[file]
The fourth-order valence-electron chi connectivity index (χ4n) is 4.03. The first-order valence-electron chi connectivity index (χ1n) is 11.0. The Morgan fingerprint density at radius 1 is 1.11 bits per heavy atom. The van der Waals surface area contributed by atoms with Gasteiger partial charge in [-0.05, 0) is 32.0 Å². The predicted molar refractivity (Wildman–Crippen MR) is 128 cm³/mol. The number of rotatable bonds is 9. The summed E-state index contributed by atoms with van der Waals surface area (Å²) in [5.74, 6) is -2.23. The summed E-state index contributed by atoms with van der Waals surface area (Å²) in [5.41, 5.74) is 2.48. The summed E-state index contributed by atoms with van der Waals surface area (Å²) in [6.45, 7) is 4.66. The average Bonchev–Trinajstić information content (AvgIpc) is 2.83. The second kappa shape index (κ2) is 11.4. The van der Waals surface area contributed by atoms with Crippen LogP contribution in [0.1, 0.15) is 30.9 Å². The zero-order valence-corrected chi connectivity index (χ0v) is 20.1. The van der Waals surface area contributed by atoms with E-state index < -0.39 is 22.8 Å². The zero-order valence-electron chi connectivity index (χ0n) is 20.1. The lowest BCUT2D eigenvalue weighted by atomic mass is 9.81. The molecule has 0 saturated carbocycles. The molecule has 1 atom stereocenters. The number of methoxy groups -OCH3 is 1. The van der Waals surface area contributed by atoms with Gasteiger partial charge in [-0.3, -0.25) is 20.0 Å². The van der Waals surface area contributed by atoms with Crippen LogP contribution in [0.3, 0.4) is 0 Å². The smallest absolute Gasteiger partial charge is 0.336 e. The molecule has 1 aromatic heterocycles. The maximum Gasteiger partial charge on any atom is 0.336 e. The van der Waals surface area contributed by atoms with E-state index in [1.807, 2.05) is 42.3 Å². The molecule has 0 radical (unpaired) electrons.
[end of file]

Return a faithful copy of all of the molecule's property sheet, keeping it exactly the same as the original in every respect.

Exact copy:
The fourth-order valence-electron chi connectivity index (χ4n) is 4.03. The first-order valence-electron chi connectivity index (χ1n) is 11.0. The Morgan fingerprint density at radius 1 is 1.11 bits per heavy atom. The van der Waals surface area contributed by atoms with Gasteiger partial charge in [-0.05, 0) is 32.0 Å². The predicted molar refractivity (Wildman–Crippen MR) is 128 cm³/mol. The number of rotatable bonds is 9. The summed E-state index contributed by atoms with van der Waals surface area (Å²) in [5.74, 6) is -2.23. The summed E-state index contributed by atoms with van der Waals surface area (Å²) in [5.41, 5.74) is 2.48. The summed E-state index contributed by atoms with van der Waals surface area (Å²) in [6.45, 7) is 4.66. The average Bonchev–Trinajstić information content (AvgIpc) is 2.83. The second kappa shape index (κ2) is 11.4. The van der Waals surface area contributed by atoms with Crippen LogP contribution in [0.1, 0.15) is 30.9 Å². The zero-order valence-corrected chi connectivity index (χ0v) is 20.1. The van der Waals surface area contributed by atoms with E-state index < -0.39 is 22.8 Å². The zero-order valence-electron chi connectivity index (χ0n) is 20.1. The lowest BCUT2D eigenvalue weighted by atomic mass is 9.81. The molecule has 0 saturated carbocycles. The molecule has 1 atom stereocenters. The number of methoxy groups -OCH3 is 1. The van der Waals surface area contributed by atoms with Gasteiger partial charge in [-0.3, -0.25) is 20.0 Å². The van der Waals surface area contributed by atoms with Crippen LogP contribution in [0.3, 0.4) is 0 Å². The smallest absolute Gasteiger partial charge is 0.336 e. The molecule has 1 aromatic heterocycles. The maximum Gasteiger partial charge on any atom is 0.336 e. The van der Waals surface area contributed by atoms with E-state index in [1.807, 2.05) is 42.3 Å². The molecule has 0 radical (unpaired) electrons.